It's all downhill from here.

Photographer: David Paul Morris

Living Wage Gets Last Word in San Francisco

Megan McArdle is a Bloomberg View columnist. She wrote for the Daily Beast, Newsweek, the Atlantic and the Economist and founded the blog Asymmetrical Information. She is the author of "“The Up Side of Down: Why Failing Well Is the Key to Success.”
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People who voted for San Francisco's new "living-wage law," which will eventually push the minimum wage to $15 an hour, were probably thinking about the needy workers who would find their budgets a little roomier after their paychecks got a boost. They probably weren't thinking about the demise of beloved local stores like Borderlands, a science-fiction bookstore that will close its doors by March 31.

This isn't a theatrical gesture by angry Republicans. It's just economics. The bookstore was barely squeaking by at the old wages; under the new law, it simply won't be able to afford to continue. "The change in minimum wage," they write, "will mean our payroll will increase roughly 39%. That increase will in turn bring up our total operating expenses by 18%. To make up for that expense, we would need to increase our sales by a minimum of 20%. We do not believe that is a realistic possibility for a bookstore in San Francisco at this time." So it's closing now rather than clinging on and waiting for the inevitable.

The owners, who seem to support the idea of a "living wage," are at pains to make clear that this is not a broad indictment of the ordinance.  Books, they say, are a special case:

Many businesses can make adjustments to allow for increased wages. The cafe side of Borderlands, for example, should have no difficulty at all. Viability is simply a matter of increasing prices. And, since all the other cafes in the city will be under the same pressure, all the prices will float upwards. But books are a special case because the price is set by the publisher and printed on the book. Furthermore, for years part of the challenge for brick-and-mortar bookstores is that companies like have made it difficult to get people to pay retail prices. So it is inconceivable to adjust our prices upwards to cover increased wages.

Of course, books are probably not the only special case. Other stores in San Francisco compete with the Internet, and they will have difficulty raising their prices. Most are probably not in such parlous shape as the independent bookstore industry, which has been in decline for decades. But some of them, too, will follow Borderlands to the grave.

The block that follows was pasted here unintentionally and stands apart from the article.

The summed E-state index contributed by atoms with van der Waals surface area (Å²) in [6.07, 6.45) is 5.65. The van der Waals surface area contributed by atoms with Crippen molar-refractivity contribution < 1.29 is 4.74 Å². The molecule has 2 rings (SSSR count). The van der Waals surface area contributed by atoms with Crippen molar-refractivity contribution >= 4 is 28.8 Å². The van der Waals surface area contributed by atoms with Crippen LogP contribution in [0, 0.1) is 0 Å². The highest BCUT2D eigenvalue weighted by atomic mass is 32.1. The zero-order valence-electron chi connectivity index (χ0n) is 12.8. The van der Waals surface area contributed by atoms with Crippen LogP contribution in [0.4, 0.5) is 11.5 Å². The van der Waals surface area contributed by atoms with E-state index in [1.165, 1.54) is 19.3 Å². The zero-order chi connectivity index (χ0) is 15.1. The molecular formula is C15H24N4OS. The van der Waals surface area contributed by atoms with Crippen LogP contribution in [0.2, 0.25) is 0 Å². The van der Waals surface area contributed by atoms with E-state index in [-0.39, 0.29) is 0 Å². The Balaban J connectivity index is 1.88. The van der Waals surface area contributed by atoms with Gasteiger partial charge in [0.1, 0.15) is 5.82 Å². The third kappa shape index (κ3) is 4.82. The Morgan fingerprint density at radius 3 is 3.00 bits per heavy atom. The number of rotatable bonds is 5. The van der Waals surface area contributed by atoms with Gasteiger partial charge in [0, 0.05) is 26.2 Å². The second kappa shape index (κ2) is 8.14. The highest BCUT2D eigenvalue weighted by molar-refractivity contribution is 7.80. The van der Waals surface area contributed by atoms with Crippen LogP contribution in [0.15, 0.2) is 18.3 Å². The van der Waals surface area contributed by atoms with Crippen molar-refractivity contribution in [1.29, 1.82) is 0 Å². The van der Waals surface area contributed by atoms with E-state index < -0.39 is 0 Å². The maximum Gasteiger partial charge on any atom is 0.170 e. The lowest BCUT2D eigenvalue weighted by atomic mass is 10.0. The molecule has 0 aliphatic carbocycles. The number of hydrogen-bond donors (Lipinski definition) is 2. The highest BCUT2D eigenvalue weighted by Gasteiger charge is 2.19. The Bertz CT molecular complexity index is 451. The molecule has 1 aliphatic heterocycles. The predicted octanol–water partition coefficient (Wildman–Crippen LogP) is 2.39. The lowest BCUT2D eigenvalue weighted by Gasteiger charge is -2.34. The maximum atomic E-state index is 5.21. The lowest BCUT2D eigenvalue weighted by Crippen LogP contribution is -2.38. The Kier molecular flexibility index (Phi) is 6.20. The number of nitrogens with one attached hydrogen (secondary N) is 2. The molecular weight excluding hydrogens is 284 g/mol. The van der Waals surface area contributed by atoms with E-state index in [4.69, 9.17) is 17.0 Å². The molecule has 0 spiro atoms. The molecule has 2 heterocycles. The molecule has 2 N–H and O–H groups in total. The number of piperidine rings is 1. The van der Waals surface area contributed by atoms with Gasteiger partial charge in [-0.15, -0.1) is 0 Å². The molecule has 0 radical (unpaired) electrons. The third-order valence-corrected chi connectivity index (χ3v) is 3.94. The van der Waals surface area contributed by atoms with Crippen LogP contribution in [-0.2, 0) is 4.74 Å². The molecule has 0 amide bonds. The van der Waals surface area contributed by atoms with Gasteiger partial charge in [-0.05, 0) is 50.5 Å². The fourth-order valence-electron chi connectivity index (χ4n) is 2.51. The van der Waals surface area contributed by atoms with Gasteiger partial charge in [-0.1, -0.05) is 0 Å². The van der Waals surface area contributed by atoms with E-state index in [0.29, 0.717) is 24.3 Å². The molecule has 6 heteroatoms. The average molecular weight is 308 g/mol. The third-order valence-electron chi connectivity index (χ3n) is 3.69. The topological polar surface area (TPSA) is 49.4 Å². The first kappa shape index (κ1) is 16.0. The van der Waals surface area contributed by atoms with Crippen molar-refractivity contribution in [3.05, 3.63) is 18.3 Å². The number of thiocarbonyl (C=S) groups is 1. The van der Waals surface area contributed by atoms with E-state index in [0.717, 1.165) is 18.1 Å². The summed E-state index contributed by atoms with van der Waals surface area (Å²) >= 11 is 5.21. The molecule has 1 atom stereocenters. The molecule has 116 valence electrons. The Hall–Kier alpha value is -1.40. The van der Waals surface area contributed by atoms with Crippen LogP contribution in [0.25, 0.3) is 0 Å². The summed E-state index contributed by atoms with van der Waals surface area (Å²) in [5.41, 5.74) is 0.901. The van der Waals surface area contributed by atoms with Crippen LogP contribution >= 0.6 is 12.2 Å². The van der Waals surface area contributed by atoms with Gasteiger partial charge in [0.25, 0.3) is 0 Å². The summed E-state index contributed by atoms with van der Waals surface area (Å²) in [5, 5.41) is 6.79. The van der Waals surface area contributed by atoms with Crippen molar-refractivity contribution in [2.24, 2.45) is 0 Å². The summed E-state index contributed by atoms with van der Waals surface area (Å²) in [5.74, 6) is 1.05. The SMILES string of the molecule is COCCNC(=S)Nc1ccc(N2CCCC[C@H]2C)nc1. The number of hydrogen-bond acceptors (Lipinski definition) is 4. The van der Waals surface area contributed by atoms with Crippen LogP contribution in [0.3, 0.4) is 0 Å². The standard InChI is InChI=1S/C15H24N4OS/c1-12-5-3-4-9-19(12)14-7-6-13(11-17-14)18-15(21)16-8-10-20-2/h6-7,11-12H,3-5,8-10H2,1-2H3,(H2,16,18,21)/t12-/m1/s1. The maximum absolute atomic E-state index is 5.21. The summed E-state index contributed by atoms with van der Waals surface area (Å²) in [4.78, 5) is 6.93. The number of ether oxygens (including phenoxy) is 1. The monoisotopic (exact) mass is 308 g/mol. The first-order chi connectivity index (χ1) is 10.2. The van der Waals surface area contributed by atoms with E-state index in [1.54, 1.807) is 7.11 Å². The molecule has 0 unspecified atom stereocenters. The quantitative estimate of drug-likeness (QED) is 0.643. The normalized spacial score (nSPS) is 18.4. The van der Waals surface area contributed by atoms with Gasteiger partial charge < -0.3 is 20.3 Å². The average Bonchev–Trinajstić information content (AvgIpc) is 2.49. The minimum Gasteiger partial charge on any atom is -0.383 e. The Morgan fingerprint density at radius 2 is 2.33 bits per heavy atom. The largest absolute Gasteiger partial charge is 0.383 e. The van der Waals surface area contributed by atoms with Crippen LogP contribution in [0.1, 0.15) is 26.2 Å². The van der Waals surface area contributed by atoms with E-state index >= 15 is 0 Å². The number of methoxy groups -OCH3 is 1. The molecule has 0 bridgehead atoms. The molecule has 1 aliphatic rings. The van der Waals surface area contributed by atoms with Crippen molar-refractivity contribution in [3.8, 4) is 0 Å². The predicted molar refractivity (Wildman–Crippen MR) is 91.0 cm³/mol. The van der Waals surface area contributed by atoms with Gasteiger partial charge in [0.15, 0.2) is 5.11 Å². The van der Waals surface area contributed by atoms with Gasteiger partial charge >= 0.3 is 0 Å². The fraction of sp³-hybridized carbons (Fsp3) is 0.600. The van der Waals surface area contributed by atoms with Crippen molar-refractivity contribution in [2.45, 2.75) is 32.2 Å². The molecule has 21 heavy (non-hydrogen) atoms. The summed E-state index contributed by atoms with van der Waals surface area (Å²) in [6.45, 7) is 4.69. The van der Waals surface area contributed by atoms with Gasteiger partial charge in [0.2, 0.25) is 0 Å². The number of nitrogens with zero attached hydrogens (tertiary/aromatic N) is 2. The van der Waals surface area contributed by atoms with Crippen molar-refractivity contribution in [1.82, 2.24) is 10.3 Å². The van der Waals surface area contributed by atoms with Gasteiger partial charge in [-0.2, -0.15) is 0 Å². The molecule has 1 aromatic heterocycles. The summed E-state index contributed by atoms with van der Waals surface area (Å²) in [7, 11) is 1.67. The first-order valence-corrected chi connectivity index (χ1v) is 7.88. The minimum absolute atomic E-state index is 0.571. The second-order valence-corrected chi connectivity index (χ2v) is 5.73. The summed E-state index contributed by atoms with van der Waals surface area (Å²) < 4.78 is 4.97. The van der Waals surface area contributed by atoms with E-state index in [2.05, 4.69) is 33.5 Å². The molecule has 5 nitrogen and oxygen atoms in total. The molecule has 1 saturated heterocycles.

We tend to talk about things like minimum-wage laws as if everyone will be affected similarly. In debate, we posit a mass of "minimum-wage workers" and a mass of "employers," then find congenial examples to stand in for these undifferentiated masses. But, of course, that's not how markets work. Effects don't get evenly distributed across the whole group; we see the biggest effects at the margins.

Some businesses will basically be unaffected by the new rules; they'll simply raise prices, the tech yuppies will pay more, and their workers will take more home in the pay packet. Other businesses will adjust by using less labor or taking fewer profits. Still others won't be able to adjust, and they will go out of business entirely. Some workers will get fatter paychecks and be better off, while others can't get a job or get enough hours and are worse off. You can't really aggregate all these occurrences into some neat "average benefit."

Which businesses will struggle or die? To know that, you have to know two things: what you compete with and how price-sensitive your customers are. A high-end cafe in a good location competes with other similarly situated cafes, all of which have to pay the same wages; they will probably just raise their prices. A cheap deli in a working-class neighborhood competes with eating at home (or packing a lunch), and their customers probably care a lot about spending another 20 percent on their sandwiches -- but they may be run by a family that isn't paying itself minimum wage anyway. A bookstore or chain retailer is competing with the Internet, and those in marginal businesses or marginal locations are prime candidates for closing up shop and firing their workforce.

In other words, the face of retail in San Francisco is likely to change: It will become more focused on wining and dining the affluent, less focused on providing physical goods to people with more modest incomes. On average, the number of stores may not even fall. But in specific, many will disappear.

This column does not necessarily reflect the opinion of Bloomberg View's editorial board or Bloomberg LP, its owners and investors.

To contact the author on this story:
Megan McArdle at

To contact the editor on this story:
Brooke Sample at